Exploring how John Ruskin, in his approach to art, nature and even wider social concerns, often appeared to consider the 'sacredness' of things.
"I desire ... to leave this one great fact clearly stated. THERE IS NO WEALTH BUT LIFE. Life, including all its powers of love, of joy, and of admiration. That country is the richest which nourishes the greatest number of noble and happy human beings; that man is richest who, having perfected the functions of his own life to the utmost, has also the widest helpful influence, both personal, and by means of his possessions, over the lives of others."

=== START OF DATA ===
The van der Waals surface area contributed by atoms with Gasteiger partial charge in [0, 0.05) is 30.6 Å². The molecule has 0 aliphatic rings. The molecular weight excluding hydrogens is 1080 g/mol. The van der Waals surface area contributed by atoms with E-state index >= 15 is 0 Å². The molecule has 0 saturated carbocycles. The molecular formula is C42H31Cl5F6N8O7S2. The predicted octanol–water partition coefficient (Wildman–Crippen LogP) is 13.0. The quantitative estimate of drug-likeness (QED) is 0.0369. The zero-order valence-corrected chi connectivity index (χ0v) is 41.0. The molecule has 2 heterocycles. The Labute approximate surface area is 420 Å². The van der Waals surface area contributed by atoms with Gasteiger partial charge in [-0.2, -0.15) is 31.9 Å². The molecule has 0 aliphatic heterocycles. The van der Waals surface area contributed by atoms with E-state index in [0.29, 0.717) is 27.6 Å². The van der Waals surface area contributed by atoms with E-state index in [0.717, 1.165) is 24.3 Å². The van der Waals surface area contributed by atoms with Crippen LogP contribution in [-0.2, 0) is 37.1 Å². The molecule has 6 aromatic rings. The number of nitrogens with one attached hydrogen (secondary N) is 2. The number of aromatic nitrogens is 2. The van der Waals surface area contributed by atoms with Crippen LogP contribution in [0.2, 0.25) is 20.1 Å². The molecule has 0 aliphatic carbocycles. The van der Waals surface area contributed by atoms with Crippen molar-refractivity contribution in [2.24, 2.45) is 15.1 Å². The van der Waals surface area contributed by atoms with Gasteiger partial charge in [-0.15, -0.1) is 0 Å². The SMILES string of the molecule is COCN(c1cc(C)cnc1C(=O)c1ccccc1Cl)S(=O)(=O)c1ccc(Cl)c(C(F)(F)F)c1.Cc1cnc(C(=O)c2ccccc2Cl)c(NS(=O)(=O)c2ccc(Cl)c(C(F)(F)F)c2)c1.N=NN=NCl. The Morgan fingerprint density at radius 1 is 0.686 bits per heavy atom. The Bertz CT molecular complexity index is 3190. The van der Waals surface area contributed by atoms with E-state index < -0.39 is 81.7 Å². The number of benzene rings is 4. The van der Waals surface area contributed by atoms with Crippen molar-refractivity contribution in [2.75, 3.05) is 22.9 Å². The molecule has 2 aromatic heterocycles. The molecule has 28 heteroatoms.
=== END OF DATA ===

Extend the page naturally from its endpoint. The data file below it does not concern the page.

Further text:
John Ruskin, Unto this Last, 1860
'Ruskin and the Sacred' explored a variety of ways in which the sacred played a part in the life and work of John Ruskin. It brought together work by Ruskin and that of his friends and family, alongside examples of pictures commissioned by him.
John Ruskin: Sheep, from Botticelli’s Zipporah
Overall, the exhibition highlighted the significance of the sacred in relation to art and nature, drawing upon the Museum's Whitehouse Collection, the largest single collection of material relating to Ruskin in the world. Amongst the works on display were Ruskin’s North West Porch of St Mark’s (1877), his life-size copy of Zipporah (from Botticelli’s The Trials of Moses (1482)), his study of the central panel of Tintoretto’s Crucifixion (1565) and pieces by Angelo Alessandri, Raffaele Carloforti, Charles Fairfax Murray and Lilias Trotter.
Lilias Trotter: Mountain Range and Desert